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You Asked: What happens to your recyclables?

After they arrive at Pope Douglas Solid Waste in Alexandria, recyclables like aluminum, tin and cardboard are sent to St. Paul where the items are recycled into the same materials for reuse. (Echo Press photo by Amy Chaffins)

Editor's note: The following is part of an Echo Press fea-ture, "You Asked." Readers are invited to send the newspaper a simple question and we'll try to get to the bottom of it. Send questions to

After recycled goods leave your curb, where do they go? An Echo Press reader asked, so we went to Pope Douglas Solid Waste Management (PDSWM) to find out.

Last year, 2,157 tons of materials were recycled from the PDSWM facility - everything from glass to motor oil.

Recyclable items are brought into the facility in a variety of ways:

• Most of the trash that's hauled into PDSWM is run through the Materials Recycling Facility (MRF). The MRF has a sorting machine that can detect ferrous and non-ferrous metals and employees hand-sort cardboard from a stream of garbage. Those detectable metals and cardboard are separated out to be recycled.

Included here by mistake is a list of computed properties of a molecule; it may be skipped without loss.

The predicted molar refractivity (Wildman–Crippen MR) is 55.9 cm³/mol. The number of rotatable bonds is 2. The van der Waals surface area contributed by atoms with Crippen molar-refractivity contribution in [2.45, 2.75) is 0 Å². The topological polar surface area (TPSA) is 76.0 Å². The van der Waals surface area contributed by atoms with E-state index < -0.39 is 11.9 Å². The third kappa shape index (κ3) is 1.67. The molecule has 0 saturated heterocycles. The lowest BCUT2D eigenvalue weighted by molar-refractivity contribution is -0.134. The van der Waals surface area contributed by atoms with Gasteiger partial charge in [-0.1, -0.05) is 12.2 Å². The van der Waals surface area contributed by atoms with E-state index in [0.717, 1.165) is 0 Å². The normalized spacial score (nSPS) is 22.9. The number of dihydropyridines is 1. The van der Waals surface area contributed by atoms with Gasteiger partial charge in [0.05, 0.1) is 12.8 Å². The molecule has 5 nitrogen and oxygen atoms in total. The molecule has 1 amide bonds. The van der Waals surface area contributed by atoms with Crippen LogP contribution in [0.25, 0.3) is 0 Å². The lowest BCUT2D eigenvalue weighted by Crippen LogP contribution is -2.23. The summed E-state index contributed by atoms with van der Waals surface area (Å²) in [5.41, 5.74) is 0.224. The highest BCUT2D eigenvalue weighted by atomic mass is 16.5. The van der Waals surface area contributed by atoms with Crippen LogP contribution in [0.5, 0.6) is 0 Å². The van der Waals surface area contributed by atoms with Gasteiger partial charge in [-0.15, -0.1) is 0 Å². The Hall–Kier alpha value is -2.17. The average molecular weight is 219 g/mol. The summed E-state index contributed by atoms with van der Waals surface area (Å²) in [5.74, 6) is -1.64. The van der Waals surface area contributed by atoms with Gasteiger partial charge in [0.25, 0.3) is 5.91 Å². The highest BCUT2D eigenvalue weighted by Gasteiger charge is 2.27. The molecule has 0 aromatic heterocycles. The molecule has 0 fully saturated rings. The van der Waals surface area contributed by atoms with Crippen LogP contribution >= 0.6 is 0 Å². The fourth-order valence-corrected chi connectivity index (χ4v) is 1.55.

• If you sort your recyclables before putting the box on the curb, those items are dropped off at PDSWM by your garbage hauler.

• The PDSWM recycle center collects recyclables and they're sorted by hand as the goods are dropped off.

So, once your recycled goods are dropped off at PDSWM, where do they go from there?

They go all over the state:

• Glass is shipped off to the Fargo-Moorhead area where its recycled into landscape material and a sandblasting product.

• Newspaper and magazines are also sent to Fargo-Moorhead where they're made into egg cartons.

• Office paper goes to Duluth where it's recycled into new office paper.

• Newspaper is shipped to Vergas where it becomes cellulose insulation.

• Plastics are trucked to St. Cloud where they are recycled into a durable decking material.

• Aluminum, tin and cardboard are sent to St. Paul where the items are recycled into the same materials for reuse.

• Used motor oil that is collected at the recycle drop center is purchased by a local business and used to heat their building.

PDSWM is paid for the recycled goods.

The recycling commodities generated $376,110 in 2010. Plus, 6,110 gallons of motor oil were collected which generated $2,444.

PDSWM also offers a paint exchange shop - bring in your useable paint leftovers for others to use, or stop by and pick up some paint for a project. It's a free service and it's been so successful that the staff has had trouble keeping paint on the shelf.

More information is available at

Amy Chaffins

Amy Chaffins is a journalist working for the Echo Press newspaper in Alexandria, Minnesota.

(320) 763-3133